• Pack your hospital bag: Think about what will make the time after delivery more comfortable for you. Maybe that’s a warm robe and socks, maybe it’s flip flops for the shower and your own toiletries. If you're allowed to eat during labor, packing snacks and beverages is a good idea. Don’t forget a change of clothes for you and your partner.

    • If home birthing, start prepping: If you’re doing a home birth, your midwife will provide you with a list of supplies. Gather everything together in time for her to do a home visit.

        Lingo Lesson:Pitocin

        Oxytocin is a hormone made by thehypothalamusand secreted by thepituitary gland. It’s called the love hormone, because your body produces it during sex, and it also plays a part in breastfeeding. It also starts and sustains your labor…it’s the body’s signal that causes contractions.

        Pitocin—a synthetic form of oxytocin—is often administered to a mom through an IV to help induce labor and speed up contractions. Sometimes it’s administered after the birth, too, to shrink the size of her uterus and prevent excessive bleeding.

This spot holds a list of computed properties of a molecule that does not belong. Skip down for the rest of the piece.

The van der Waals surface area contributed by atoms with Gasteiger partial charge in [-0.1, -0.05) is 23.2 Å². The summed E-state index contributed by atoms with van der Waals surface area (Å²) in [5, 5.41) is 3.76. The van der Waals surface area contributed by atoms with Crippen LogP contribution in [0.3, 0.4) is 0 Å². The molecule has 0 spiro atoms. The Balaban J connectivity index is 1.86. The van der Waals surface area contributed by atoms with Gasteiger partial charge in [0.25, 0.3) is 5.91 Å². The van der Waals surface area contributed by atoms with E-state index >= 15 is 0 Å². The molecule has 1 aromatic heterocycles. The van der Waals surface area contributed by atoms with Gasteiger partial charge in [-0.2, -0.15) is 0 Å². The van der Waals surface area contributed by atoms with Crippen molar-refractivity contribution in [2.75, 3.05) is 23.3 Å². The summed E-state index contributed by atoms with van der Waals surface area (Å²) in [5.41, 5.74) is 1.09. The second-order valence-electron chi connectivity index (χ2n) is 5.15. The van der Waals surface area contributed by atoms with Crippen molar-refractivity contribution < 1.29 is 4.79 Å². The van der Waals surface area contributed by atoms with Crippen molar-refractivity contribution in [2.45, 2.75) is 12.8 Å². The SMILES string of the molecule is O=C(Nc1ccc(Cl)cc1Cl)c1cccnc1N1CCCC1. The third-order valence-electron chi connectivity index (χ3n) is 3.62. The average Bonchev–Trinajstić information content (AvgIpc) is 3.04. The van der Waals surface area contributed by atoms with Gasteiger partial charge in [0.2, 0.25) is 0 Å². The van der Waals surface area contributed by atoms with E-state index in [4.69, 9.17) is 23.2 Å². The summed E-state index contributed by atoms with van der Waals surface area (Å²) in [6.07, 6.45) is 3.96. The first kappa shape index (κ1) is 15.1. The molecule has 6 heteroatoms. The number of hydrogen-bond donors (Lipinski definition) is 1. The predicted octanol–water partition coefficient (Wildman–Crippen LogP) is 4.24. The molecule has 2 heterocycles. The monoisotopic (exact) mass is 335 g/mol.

Pitocin has benefits and drawbacks. If your labor is stalling, it can speed things up dramatically. And if you need to deliver your baby immediately due to complications, it will help make that possible. But it can also cause increased pain and discomfort due to intensified contractions. And, these strong contractions occasionally stress babies, which might increase the chances for a C-section. This is one of those areas where your doctor or midwife will make the best call. That’s why you want to pick someonethat you're confident you can trust.

        Pregnancy Quote of the Week

        Women's bodies have near-perfect knowledge of childbirth; it's when their brains get involved that things can go wrong.— Peggy Vincent

        32 Weeks Pregnant | 34 Weeks Pregnant

        About Dr. Harvey Karp

        Dr. Harvey Karp, one of America’s most trusted pediatricians, is the founder of Happiest Baby and the inventor of the groundbreaking SNOO Smart Sleeper. After years of treating patients in Los Angeles, Dr. Karp vaulted to global prominence with the release of the bestselling Happiest Baby on the Block and Happiest Toddler on the Block. His celebrated books and videos have since become standard pediatric practice, translated into more than 20 languages and have helped millions of parents. Dr. Karp’s landmark methods, including the 5 S’s for soothing babies, guide parents to understand and nurture their children and relieve stressful issues, like new-parent exhaustion, infant crying, and toddler tantrums.

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        Disclaimer: The information on our site is NOT medical advice for any specific person or condition. It is only meant as general information. If you have any medical questions and concerns about your child or yourself, please contact your health provider.